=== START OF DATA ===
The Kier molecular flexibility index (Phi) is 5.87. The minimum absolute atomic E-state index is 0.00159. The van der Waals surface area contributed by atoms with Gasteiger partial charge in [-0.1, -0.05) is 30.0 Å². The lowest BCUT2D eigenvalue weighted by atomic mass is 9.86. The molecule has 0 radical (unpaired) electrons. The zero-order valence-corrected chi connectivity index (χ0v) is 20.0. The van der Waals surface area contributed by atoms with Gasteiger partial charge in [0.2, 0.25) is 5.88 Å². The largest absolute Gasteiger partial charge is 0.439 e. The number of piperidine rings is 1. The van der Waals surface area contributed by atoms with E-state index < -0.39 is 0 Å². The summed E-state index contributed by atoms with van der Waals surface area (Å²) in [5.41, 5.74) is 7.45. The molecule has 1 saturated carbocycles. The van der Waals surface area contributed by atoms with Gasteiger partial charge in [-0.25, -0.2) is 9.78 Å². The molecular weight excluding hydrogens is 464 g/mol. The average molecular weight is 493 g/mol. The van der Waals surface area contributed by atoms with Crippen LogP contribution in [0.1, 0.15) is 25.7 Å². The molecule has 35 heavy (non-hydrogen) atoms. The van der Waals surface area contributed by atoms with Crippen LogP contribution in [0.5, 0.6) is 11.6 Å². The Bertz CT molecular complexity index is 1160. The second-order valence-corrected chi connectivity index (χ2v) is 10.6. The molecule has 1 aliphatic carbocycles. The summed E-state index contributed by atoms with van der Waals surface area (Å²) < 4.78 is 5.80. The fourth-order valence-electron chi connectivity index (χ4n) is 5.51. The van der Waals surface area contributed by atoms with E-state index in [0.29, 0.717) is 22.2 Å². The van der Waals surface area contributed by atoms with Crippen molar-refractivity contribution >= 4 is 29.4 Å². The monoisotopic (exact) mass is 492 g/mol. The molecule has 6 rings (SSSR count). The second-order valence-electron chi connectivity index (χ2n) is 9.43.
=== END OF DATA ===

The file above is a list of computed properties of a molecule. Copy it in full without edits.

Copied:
The Kier molecular flexibility index (Phi) is 5.87. The minimum absolute atomic E-state index is 0.00159. The van der Waals surface area contributed by atoms with Gasteiger partial charge in [-0.1, -0.05) is 30.0 Å². The lowest BCUT2D eigenvalue weighted by atomic mass is 9.86. The molecule has 0 radical (unpaired) electrons. The zero-order valence-corrected chi connectivity index (χ0v) is 20.0. The van der Waals surface area contributed by atoms with Gasteiger partial charge in [0.2, 0.25) is 5.88 Å². The largest absolute Gasteiger partial charge is 0.439 e. The number of piperidine rings is 1. The van der Waals surface area contributed by atoms with E-state index < -0.39 is 0 Å². The summed E-state index contributed by atoms with van der Waals surface area (Å²) in [5.41, 5.74) is 7.45. The molecule has 1 saturated carbocycles. The van der Waals surface area contributed by atoms with Gasteiger partial charge in [-0.25, -0.2) is 9.78 Å². The molecular weight excluding hydrogens is 464 g/mol. The average molecular weight is 493 g/mol. The van der Waals surface area contributed by atoms with Crippen LogP contribution in [0.1, 0.15) is 25.7 Å². The molecule has 35 heavy (non-hydrogen) atoms. The van der Waals surface area contributed by atoms with Crippen LogP contribution in [0.5, 0.6) is 11.6 Å². The Bertz CT molecular complexity index is 1160. The second-order valence-corrected chi connectivity index (χ2v) is 10.6. The molecule has 1 aliphatic carbocycles. The summed E-state index contributed by atoms with van der Waals surface area (Å²) < 4.78 is 5.80. The fourth-order valence-electron chi connectivity index (χ4n) is 5.51. The van der Waals surface area contributed by atoms with E-state index in [0.29, 0.717) is 22.2 Å². The van der Waals surface area contributed by atoms with Crippen molar-refractivity contribution >= 4 is 29.4 Å². The monoisotopic (exact) mass is 492 g/mol. The molecule has 6 rings (SSSR count). The second-order valence-electron chi connectivity index (χ2n) is 9.43.